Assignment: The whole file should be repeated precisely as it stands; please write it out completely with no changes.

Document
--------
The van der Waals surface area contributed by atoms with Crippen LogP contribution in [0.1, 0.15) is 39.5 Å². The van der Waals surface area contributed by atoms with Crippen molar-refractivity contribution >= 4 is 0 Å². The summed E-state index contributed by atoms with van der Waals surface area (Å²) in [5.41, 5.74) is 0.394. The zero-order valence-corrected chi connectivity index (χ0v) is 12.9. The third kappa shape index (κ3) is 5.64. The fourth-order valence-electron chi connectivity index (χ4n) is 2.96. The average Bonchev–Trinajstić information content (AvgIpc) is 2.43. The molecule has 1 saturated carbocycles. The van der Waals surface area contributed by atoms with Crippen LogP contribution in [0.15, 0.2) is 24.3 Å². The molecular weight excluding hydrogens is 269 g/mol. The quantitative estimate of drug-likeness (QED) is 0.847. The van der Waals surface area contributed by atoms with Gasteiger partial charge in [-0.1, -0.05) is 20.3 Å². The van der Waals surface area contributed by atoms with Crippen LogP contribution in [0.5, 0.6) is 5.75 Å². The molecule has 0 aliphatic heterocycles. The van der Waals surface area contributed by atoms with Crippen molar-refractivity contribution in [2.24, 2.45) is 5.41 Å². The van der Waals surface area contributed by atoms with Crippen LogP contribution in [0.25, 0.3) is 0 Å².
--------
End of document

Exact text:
The van der Waals surface area contributed by atoms with Crippen LogP contribution in [0.1, 0.15) is 39.5 Å². The van der Waals surface area contributed by atoms with Crippen molar-refractivity contribution >= 4 is 0 Å². The summed E-state index contributed by atoms with van der Waals surface area (Å²) in [5.41, 5.74) is 0.394. The zero-order valence-corrected chi connectivity index (χ0v) is 12.9. The third kappa shape index (κ3) is 5.64. The fourth-order valence-electron chi connectivity index (χ4n) is 2.96. The average Bonchev–Trinajstić information content (AvgIpc) is 2.43. The molecule has 1 saturated carbocycles. The van der Waals surface area contributed by atoms with Crippen LogP contribution in [0.15, 0.2) is 24.3 Å². The molecular weight excluding hydrogens is 269 g/mol. The quantitative estimate of drug-likeness (QED) is 0.847. The van der Waals surface area contributed by atoms with Gasteiger partial charge in [-0.1, -0.05) is 20.3 Å². The van der Waals surface area contributed by atoms with Crippen LogP contribution in [0.5, 0.6) is 5.75 Å². The molecule has 0 aliphatic heterocycles. The van der Waals surface area contributed by atoms with Crippen molar-refractivity contribution in [2.24, 2.45) is 5.41 Å². The van der Waals surface area contributed by atoms with Crippen LogP contribution in [0.25, 0.3) is 0 Å².